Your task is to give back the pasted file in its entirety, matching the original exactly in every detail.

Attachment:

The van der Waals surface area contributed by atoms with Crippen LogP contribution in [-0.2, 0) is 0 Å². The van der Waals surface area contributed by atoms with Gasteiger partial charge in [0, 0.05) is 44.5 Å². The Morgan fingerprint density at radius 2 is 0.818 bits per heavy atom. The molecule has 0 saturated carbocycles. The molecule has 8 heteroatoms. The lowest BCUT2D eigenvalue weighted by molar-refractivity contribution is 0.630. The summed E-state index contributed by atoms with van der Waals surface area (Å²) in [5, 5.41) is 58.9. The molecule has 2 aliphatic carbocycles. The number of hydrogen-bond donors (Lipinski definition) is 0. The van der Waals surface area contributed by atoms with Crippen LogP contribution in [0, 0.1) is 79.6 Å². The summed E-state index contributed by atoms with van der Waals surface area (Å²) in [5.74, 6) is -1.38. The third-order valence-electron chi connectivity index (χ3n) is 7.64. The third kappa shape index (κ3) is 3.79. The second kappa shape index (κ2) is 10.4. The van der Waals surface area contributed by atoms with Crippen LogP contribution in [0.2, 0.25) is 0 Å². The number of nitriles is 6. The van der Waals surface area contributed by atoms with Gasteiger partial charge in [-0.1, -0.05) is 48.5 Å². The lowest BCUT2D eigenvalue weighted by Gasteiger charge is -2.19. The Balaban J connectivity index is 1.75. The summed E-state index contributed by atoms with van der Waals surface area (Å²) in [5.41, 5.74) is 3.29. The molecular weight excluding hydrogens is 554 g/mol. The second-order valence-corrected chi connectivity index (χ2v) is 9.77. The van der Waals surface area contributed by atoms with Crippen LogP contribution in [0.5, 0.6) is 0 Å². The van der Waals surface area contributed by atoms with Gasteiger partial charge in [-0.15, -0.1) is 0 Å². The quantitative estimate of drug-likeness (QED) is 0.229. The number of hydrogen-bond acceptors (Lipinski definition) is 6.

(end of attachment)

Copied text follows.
The van der Waals surface area contributed by atoms with Crippen LogP contribution in [-0.2, 0) is 0 Å². The van der Waals surface area contributed by atoms with Gasteiger partial charge in [0, 0.05) is 44.5 Å². The Morgan fingerprint density at radius 2 is 0.818 bits per heavy atom. The molecule has 0 saturated carbocycles. The molecule has 8 heteroatoms. The lowest BCUT2D eigenvalue weighted by molar-refractivity contribution is 0.630. The summed E-state index contributed by atoms with van der Waals surface area (Å²) in [5, 5.41) is 58.9. The molecule has 2 aliphatic carbocycles. The number of hydrogen-bond donors (Lipinski definition) is 0. The van der Waals surface area contributed by atoms with Crippen LogP contribution in [0, 0.1) is 79.6 Å². The summed E-state index contributed by atoms with van der Waals surface area (Å²) in [5.74, 6) is -1.38. The third-order valence-electron chi connectivity index (χ3n) is 7.64. The third kappa shape index (κ3) is 3.79. The second kappa shape index (κ2) is 10.4. The van der Waals surface area contributed by atoms with Crippen LogP contribution in [0.2, 0.25) is 0 Å². The number of nitriles is 6. The van der Waals surface area contributed by atoms with Gasteiger partial charge in [-0.1, -0.05) is 48.5 Å². The lowest BCUT2D eigenvalue weighted by Gasteiger charge is -2.19. The Balaban J connectivity index is 1.75. The summed E-state index contributed by atoms with van der Waals surface area (Å²) in [5.41, 5.74) is 3.29. The molecular weight excluding hydrogens is 554 g/mol. The second-order valence-corrected chi connectivity index (χ2v) is 9.77. The van der Waals surface area contributed by atoms with Crippen LogP contribution in [0.5, 0.6) is 0 Å². The van der Waals surface area contributed by atoms with Gasteiger partial charge in [-0.15, -0.1) is 0 Å². The quantitative estimate of drug-likeness (QED) is 0.229. The number of hydrogen-bond acceptors (Lipinski definition) is 6.